I recently gave my bookcases a much-needed makeover. Ever since I had painted the room a deep blue, this faux-wood furniture had been lost in the dark hue of the walls. A transformation was needed, and a crisp, fresh coat of white paint on the bookcases was the perfect solution.
Step 1: Sanding
To begin, I gave each bookcase a good sanding with my orbital sander (hands down, my favorite power tool). These bookcases are made of a particle board-like composite with a faux-wood laminate exterior. It was important NOT to sand too much since the surface is essentially paper, but it was important to get them ‘roughed-up’ enough so the paint would absorb into the surface.
Step 2: Priming
The next key step was to prime all the surfaces. I used Kilz Primer, which blocks, seals, and preps the surface to which the paint will adhere.
Primer is important, especially when painting over laminate. Unlike wood, laminate is a smooth, non-porous material, so it really needs something to 'grab' onto—primer will do the trick! It’s suggested that primer takes seven days to completely dry.
Step 3: Painting
After sanding, priming, and making a few updates, it was time to PAINT!
I used a brush for the corners and a roller for the flat surfaces. In certain areas, I used a brush first, then went over the same surface with the roller to achieve a smooth, stroke-less surface.
Here’s a tip: If the surface isn’t sanded or not sanded enough, then the paint will "bubble" or spot, as shown on the right, because it’s not properly adhering.
I’ll be honest, these bookcases took about three or four coats before I felt they were fully covered. And even after they were dry to the surface, I didn’t put anything on the shelves for at least a week. Paint takes about 30 days to fully cure and since heavy books and accessories would be sitting on the bookcases, I didn't want to risk the paint job being ruined or beginning to peel!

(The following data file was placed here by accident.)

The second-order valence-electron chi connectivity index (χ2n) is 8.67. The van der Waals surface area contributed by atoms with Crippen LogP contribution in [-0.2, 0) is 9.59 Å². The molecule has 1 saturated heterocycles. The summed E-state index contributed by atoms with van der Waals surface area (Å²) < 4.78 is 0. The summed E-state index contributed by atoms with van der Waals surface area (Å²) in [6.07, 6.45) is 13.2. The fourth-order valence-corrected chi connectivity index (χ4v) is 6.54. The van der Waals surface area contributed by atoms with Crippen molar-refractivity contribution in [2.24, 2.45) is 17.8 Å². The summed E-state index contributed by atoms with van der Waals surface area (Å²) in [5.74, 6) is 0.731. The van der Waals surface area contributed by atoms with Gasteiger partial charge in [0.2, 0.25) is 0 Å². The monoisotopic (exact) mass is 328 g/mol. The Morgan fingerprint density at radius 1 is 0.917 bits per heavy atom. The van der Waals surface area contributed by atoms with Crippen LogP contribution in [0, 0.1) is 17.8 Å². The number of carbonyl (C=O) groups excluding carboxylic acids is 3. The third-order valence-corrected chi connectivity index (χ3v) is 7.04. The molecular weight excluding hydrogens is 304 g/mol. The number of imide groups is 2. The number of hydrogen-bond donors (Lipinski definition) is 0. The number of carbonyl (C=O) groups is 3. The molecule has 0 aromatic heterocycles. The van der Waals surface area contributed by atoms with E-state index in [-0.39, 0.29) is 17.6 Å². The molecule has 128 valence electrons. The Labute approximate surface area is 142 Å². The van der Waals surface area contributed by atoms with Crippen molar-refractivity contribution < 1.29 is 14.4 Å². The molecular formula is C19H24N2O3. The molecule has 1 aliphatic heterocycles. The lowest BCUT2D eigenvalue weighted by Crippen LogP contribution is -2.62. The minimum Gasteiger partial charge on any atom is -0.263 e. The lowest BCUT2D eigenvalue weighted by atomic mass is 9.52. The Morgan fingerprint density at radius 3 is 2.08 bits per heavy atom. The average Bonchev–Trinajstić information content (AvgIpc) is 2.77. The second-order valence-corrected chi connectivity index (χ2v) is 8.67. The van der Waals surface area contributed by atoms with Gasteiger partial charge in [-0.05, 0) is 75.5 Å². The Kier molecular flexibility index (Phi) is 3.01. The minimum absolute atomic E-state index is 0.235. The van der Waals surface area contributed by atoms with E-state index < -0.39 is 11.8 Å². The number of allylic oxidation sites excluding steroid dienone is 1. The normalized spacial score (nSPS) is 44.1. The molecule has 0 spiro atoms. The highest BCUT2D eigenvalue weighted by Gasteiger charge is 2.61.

And this is the result…
So refreshing! Now it's time to add the books and accessories.
Painting laminate wasn’t difficult, but I did find it more time-consuming than painting wood. To sum it up, the most important steps are to sand and prime all the surfaces before painting. If you were to skip those two steps, your paint would have nothing to adhere to and would most likely peel right off. Going into this project, I wasn’t sure if the paint would even stay on such a smooth, but thanks to the correct preparation, I was thrilled with the outcome.
Jenna Burger, the creative force behind SAS Interiors, is both a home blogger and a professional interior designer, not to mention a wife and mother. She has been passionate about interiors from an early age, though got her start in the field through architecture. After graduation, she switched gears and her dream of becoming an interior designer finally became a reality. With easy to follow tutorials, unique do-it-yourself inspiration, and an undeniable passion for the subject, Jenna Burger is a design name we aren't likely to forget.
- Dream It, Do It: How to Paint Cabinets with a Paint Sprayer
- Dream It, Do It: How to Paint Wood Furniture
- Dream It, Do It: How to Paint Wrought Iron